Memory illuminated by sign language

Some proper science here at last. I get a little nervous when I’ve been posting too many fluffy pieces about dating or life coaches! This study updates the theories about the relationship between the number of short-term memory slots a person has and their intelligence.

Studies of English-speakers have found that people can retain between 5 and 9 items in short-term memory. Other languages have been tested and while most were similar, some exceptions have been found. Chinese speakers could remember between 7 and 11 items while deaf people using sign language between 4 and 6. The reason for this was thought to be how long it took to say these words in the particular language. Chinese numbers are short, hence their performance better.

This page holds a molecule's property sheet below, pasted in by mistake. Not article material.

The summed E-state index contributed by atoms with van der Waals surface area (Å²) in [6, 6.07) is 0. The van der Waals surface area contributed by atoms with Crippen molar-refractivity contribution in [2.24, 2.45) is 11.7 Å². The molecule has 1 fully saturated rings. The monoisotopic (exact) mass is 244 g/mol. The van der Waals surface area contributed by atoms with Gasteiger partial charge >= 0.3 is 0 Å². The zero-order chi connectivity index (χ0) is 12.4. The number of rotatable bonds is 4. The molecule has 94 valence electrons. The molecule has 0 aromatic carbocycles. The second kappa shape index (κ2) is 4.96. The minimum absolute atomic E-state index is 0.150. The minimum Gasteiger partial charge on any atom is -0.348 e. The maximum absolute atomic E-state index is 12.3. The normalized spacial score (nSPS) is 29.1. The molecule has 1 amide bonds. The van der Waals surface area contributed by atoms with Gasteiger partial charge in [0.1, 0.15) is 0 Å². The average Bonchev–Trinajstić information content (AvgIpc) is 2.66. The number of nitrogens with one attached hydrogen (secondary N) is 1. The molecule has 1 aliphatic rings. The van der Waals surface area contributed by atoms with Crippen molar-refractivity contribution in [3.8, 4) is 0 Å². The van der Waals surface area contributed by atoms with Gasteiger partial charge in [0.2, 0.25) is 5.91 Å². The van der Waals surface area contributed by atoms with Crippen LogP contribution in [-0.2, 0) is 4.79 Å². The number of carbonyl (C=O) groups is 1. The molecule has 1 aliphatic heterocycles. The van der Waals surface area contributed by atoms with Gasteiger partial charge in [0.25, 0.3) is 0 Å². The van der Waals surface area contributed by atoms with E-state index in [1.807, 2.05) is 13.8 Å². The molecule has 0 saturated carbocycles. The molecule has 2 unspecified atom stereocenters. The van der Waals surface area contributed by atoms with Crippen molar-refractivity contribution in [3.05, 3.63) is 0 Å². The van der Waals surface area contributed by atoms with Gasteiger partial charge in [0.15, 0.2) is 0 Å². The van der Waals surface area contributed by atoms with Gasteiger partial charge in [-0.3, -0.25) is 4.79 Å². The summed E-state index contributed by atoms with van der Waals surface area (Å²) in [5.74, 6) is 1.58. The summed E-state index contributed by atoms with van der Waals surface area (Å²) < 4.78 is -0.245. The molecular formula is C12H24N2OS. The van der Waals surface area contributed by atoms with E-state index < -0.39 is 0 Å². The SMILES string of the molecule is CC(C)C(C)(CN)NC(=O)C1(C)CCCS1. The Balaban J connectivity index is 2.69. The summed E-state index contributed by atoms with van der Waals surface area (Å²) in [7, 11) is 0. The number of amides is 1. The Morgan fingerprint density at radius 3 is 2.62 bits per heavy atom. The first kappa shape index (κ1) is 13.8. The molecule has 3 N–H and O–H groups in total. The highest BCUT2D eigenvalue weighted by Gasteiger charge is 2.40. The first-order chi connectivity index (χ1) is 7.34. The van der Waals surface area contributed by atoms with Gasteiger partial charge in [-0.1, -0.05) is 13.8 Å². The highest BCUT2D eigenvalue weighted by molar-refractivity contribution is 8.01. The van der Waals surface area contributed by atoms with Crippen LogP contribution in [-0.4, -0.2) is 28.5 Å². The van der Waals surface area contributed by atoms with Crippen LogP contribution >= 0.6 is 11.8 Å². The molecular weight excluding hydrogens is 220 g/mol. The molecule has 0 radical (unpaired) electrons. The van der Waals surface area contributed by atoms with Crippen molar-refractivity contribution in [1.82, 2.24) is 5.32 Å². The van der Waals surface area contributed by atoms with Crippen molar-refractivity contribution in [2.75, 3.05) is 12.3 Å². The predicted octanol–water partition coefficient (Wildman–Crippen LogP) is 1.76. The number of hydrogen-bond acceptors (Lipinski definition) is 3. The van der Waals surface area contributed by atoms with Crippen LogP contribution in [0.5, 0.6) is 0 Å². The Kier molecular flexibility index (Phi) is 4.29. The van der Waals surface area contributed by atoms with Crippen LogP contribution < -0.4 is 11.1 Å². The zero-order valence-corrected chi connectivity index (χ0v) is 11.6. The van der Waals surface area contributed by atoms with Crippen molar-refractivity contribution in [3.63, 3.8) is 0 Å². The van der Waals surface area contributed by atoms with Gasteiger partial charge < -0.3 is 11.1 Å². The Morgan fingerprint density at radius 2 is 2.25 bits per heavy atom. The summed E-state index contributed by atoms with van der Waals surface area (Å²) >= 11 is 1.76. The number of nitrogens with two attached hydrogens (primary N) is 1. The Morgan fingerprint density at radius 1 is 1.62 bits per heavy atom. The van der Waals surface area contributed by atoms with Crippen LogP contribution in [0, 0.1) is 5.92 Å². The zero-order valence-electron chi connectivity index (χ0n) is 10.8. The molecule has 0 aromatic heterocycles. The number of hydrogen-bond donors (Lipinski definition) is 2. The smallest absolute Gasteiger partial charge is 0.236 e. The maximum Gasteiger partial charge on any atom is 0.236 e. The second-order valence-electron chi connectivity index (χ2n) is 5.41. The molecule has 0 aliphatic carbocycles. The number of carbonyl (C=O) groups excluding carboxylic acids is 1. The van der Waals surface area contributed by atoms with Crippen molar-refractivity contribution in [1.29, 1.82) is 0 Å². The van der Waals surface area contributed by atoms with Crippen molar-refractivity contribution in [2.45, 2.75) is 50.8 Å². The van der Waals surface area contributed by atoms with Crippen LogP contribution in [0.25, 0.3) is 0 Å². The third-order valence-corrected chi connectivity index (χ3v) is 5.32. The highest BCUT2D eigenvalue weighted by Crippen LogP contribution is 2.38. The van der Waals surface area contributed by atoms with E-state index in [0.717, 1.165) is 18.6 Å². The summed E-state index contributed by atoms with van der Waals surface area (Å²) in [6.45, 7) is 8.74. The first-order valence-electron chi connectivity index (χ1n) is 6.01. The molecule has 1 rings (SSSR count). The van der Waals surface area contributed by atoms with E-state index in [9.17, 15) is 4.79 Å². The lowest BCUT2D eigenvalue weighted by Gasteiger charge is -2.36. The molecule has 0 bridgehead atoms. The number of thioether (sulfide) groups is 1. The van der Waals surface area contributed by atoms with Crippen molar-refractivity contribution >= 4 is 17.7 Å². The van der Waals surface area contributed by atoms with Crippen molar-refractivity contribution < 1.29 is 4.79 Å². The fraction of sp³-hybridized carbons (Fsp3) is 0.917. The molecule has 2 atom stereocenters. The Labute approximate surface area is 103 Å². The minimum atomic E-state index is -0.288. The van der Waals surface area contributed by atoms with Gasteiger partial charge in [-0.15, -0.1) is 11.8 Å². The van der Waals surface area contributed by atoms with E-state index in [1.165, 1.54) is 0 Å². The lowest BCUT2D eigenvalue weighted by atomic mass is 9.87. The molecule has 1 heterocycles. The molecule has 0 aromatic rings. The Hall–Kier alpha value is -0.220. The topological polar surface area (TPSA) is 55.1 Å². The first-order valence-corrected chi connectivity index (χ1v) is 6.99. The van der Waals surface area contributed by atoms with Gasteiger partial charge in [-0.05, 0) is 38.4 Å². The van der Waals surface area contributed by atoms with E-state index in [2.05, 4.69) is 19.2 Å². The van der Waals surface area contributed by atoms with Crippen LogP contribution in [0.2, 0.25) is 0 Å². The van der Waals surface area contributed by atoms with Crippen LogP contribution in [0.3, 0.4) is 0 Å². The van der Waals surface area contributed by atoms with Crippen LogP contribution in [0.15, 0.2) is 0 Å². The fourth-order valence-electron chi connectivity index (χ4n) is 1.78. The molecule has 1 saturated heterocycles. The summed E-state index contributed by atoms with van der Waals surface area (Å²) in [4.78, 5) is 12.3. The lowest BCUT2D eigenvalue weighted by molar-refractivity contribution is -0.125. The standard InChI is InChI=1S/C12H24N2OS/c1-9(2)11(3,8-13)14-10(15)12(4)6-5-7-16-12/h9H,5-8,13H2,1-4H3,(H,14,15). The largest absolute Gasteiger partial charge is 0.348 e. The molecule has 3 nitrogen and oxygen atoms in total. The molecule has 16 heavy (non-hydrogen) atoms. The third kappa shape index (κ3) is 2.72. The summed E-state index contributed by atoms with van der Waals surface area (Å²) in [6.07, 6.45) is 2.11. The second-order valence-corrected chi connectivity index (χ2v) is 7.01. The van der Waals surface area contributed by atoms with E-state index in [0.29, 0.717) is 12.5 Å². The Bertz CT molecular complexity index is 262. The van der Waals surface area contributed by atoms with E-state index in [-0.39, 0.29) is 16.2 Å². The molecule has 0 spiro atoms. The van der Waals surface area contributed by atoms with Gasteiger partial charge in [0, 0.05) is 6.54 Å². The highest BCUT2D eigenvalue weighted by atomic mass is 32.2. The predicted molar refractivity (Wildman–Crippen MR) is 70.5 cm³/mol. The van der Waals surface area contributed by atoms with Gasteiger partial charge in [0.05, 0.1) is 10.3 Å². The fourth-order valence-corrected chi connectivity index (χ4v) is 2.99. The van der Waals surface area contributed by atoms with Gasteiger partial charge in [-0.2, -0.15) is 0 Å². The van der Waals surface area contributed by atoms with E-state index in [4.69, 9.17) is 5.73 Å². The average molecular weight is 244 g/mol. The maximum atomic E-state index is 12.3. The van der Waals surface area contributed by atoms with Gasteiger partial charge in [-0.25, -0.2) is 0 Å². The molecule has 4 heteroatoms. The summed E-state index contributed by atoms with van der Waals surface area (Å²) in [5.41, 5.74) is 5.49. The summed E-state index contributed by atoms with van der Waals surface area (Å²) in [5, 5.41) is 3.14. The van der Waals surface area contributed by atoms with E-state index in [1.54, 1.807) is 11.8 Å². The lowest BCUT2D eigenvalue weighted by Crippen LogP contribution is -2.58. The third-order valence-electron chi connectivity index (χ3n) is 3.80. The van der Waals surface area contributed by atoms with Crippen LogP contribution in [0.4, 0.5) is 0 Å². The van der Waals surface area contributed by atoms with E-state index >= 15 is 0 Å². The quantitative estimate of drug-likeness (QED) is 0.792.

This study, however implies that this test is biased for the type of processing that the brain is doing: in this case mainly auditory. The researchers developed a new test that was not biased towards auditory processing, and this produced more standardised results for those using sign language.

> Article abstract from Nature Neuroscience

About the author


Dr Jeremy Dean is a psychologist and the author of PsyBlog. His latest book is "Making Habits, Breaking Habits: How to Make Changes That Stick". You can follow PsyBlog by email, by RSS feed, on Twitter and Google+.

Published: 1 September 2004

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